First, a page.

9. FAOSTAT (2017) Food and Agriculture Organization of the United Nations, Rome. http://www.fao.org/faostat/. Accessed 13 March 2019
  10. Hanson MR, Bentolila S (2004) Interactions of mitochondrial and nuclear genes that affect male gametophyte development. Plant Cell 16:S154–S169CrossRefGoogle Scholar
  11. Iorizzo M, Senalik D, Szklarczyk M, Grzebelus D, Spooner D, Simon PW (2012) De novo assembly of the carrot mitochondrial genome using next generation sequencing of whole genomic DnA provides first evidence of DNA transfer into an angiosperm plastid genome. BMC Plant Biol 12:61CrossRefGoogle Scholar
  12. Kitagawa J, Posluszny U, Gerrath JM, Wolyn DJ (1994) Developmental and morphological analyses of homeotic cytoplasmic male sterile and fertile carrot flowers. Sex Plant Reprod 7:41–50CrossRefGoogle Scholar
  13. Linke B, Nothnagel T, Börner T (1999) Morphological characterization of modified flower morphology of three novel alloplasmic male sterile carrot sources. Plant Breed 118:543–548CrossRefGoogle Scholar
  14. Mandel JR, Mcassey EV, Roland KM, Mccauley DE (2012) Mitochondrial gene diversity associated with the atp9 stop codon in natural populations of wild carrot (Daucus carota ssp. carota). J Hered 103(3):418–425CrossRefGoogle Scholar
  15. Mower JP, Touzet P, Gummow JS, Delph LF, Palmer JD (2007) Extensive variation in synonymous substitution rates in mitochondrial genes of seed plants. BMC Evol Biol 7:135CrossRefGoogle Scholar
  16. Murray MG, Thomson WF (1980) Rapid isolation of high molecular weight plant DNA. Nucleic Acid Res 8:4321–4325CrossRefGoogle Scholar
  17. NHB Database (2017) (2017) National Horticulture Database. National Horticulture Board, Government of India, GurugaonGoogle Scholar
  18. Nothnagel T, Straka P, Linke B (2000) Male sterility in populations of Daucus and the development of alloplasmic male-sterile carrot lines. Plant Breed 119:145–152CrossRefGoogle Scholar
  19. Palmer JD (1992) Mitochondrial DNA in plant systematic: applications and limitations. In: Soltis PS, Soltis DE, Doyle JJ (eds) Molecular systematic of plants. Chapman and Hall, New York, pp 36–49CrossRefGoogle Scholar
  20. Pearl SA, Welch ME, McCauley DE (2009) Mitochondrial heteroplasmy and paternal leakage in natural populations of Silene vulgaris, a gynodioecious plant. Mol Biol Evol 26:537–545CrossRefGoogle Scholar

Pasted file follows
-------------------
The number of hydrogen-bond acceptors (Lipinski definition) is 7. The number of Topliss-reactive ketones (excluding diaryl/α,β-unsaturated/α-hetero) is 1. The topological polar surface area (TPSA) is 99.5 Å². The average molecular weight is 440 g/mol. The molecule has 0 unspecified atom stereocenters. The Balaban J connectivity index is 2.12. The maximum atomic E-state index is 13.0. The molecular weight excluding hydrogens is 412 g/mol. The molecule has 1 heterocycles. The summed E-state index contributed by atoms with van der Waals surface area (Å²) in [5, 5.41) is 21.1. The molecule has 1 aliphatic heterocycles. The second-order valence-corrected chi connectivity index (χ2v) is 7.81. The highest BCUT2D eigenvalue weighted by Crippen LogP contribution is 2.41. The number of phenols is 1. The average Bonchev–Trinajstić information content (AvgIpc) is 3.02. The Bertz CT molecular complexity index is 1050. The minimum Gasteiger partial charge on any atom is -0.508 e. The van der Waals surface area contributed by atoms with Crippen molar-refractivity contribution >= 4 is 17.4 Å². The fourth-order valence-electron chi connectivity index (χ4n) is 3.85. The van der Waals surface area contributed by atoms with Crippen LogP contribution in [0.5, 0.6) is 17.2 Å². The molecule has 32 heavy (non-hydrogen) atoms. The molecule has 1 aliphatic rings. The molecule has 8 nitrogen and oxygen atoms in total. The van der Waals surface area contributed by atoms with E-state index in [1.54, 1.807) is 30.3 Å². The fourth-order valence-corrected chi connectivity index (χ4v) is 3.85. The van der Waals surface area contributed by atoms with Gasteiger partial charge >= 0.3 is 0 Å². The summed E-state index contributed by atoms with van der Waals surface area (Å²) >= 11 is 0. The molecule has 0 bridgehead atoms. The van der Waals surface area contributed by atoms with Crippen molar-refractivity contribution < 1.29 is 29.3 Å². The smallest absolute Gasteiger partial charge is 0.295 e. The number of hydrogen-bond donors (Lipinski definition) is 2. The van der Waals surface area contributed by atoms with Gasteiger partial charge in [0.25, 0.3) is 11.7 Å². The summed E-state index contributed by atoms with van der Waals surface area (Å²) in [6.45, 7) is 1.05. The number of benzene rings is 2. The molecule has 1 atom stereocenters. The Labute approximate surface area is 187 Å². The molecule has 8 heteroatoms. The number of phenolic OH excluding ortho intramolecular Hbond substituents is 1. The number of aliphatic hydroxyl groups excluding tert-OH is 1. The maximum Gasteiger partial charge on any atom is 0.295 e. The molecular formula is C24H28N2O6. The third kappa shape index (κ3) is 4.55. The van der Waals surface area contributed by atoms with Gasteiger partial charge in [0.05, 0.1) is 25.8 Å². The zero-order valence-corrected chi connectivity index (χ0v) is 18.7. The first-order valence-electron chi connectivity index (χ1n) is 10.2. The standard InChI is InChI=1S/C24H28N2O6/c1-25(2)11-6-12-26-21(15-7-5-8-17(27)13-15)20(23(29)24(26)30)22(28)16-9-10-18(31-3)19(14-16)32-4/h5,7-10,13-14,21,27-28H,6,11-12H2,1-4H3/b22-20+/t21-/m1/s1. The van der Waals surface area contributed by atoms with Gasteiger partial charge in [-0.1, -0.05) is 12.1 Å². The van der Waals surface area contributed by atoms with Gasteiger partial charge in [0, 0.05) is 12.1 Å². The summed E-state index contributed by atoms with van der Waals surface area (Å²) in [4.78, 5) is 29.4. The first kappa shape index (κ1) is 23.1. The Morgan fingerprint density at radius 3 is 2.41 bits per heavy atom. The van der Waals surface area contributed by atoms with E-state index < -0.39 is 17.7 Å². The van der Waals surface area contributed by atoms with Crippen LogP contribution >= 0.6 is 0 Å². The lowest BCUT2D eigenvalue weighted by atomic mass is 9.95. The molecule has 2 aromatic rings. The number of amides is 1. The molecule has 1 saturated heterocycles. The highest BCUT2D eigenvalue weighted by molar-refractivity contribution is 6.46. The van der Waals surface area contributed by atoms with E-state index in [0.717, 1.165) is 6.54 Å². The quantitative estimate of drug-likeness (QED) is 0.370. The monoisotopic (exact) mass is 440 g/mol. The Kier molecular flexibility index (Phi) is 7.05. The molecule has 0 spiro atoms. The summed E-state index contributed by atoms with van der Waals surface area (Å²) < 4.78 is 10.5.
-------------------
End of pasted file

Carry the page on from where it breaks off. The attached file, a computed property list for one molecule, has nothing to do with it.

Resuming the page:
21. Schnable PS, Wise RP (1998) The molecular basis of cytoplasmic male sterility and fertility restoration. Trends Plant Sci 3:175–180CrossRefGoogle Scholar
  22. Szklarczyk M, Oczkowski M, Augustyniak H, Borner T, Linke B, Michalik B (2000) Organisation and expression of mitochondrial atp9 genes from CMS and fertile carrots. Theor Appl Genet 100:263–270CrossRefGoogle Scholar
  23. Szklarczyk M, Szymanski M, Wojcik-Jagła M, Simon PW, Weihe A, Borner T (2014) Mitochondrial atp9 genes from petaloid male-sterile and male-fertile carrots differ in their status of heteroplasmy, recombination involvement, post-transcriptional processing as well as accumulation of RNA and protein product. Theor Appl Genet 127:1689–1701CrossRefGoogle Scholar
  24. The Gazette of India (2016) Notification 6th December, 2016. Controller of Publications, DelhiGoogle Scholar
  25. Wolfe KH, Li WH, Sharp PM (1987) Rates of nucleotide substitution vary greatly among plant mitochondrial, chloroplast, and nuclear DNAs. Proc Natl Acad Sci USA 84:9054–9058CrossRefGoogle Scholar
  26. Wolyn DJ, Chahal A (1998) Nuclear and cytoplasmic interactions for petaloid male-sterile accessions of wild carrot (Daucus carota L.). J Am Soc Hortic Sci 123:849–853CrossRefGoogle Scholar

Copyright information

© Springer-Verlag GmbH Germany, part of Springer Nature 2019

Authors and Affiliations

  • Pritam Kalia
    • 1
    Email author
  • Manisha Mangal
    • 1
  • Shrawan Singh
    • 1
    Email author
  • Chetna Chugh
    • 1
  • Sheshnath Mishra
    • 1
  • Shivpratap Chaudhary
    • 1
  1. 1.Division of Vegetable ScienceICAR-Indian Agricultural Research InstituteNew DelhiIndia

Personalised recommendations